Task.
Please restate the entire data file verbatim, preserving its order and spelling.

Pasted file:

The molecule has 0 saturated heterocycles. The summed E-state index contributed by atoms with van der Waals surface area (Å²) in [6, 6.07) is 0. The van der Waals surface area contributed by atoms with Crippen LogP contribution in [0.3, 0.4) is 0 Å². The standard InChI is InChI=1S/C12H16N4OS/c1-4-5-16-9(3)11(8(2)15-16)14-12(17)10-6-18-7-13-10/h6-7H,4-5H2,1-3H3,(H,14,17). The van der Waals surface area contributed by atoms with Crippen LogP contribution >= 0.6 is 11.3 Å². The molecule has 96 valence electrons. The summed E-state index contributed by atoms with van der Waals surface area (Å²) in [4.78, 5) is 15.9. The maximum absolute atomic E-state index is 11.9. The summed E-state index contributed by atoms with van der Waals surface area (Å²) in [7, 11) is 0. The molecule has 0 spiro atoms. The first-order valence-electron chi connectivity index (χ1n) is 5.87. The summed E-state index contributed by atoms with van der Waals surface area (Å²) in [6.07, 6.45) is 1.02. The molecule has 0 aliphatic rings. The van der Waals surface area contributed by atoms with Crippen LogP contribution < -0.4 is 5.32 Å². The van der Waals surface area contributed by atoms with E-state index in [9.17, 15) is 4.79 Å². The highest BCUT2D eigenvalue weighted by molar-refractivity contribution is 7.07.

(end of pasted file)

The molecule has 0 saturated heterocycles. The summed E-state index contributed by atoms with van der Waals surface area (Å²) in [6, 6.07) is 0. The van der Waals surface area contributed by atoms with Crippen LogP contribution in [0.3, 0.4) is 0 Å². The standard InChI is InChI=1S/C12H16N4OS/c1-4-5-16-9(3)11(8(2)15-16)14-12(17)10-6-18-7-13-10/h6-7H,4-5H2,1-3H3,(H,14,17). The van der Waals surface area contributed by atoms with Crippen LogP contribution >= 0.6 is 11.3 Å². The molecule has 96 valence electrons. The summed E-state index contributed by atoms with van der Waals surface area (Å²) in [4.78, 5) is 15.9. The maximum absolute atomic E-state index is 11.9. The summed E-state index contributed by atoms with van der Waals surface area (Å²) in [7, 11) is 0. The molecule has 0 spiro atoms. The first-order valence-electron chi connectivity index (χ1n) is 5.87. The summed E-state index contributed by atoms with van der Waals surface area (Å²) in [6.07, 6.45) is 1.02. The molecule has 0 aliphatic rings. The van der Waals surface area contributed by atoms with Crippen LogP contribution < -0.4 is 5.32 Å². The van der Waals surface area contributed by atoms with E-state index in [9.17, 15) is 4.79 Å². The highest BCUT2D eigenvalue weighted by molar-refractivity contribution is 7.07.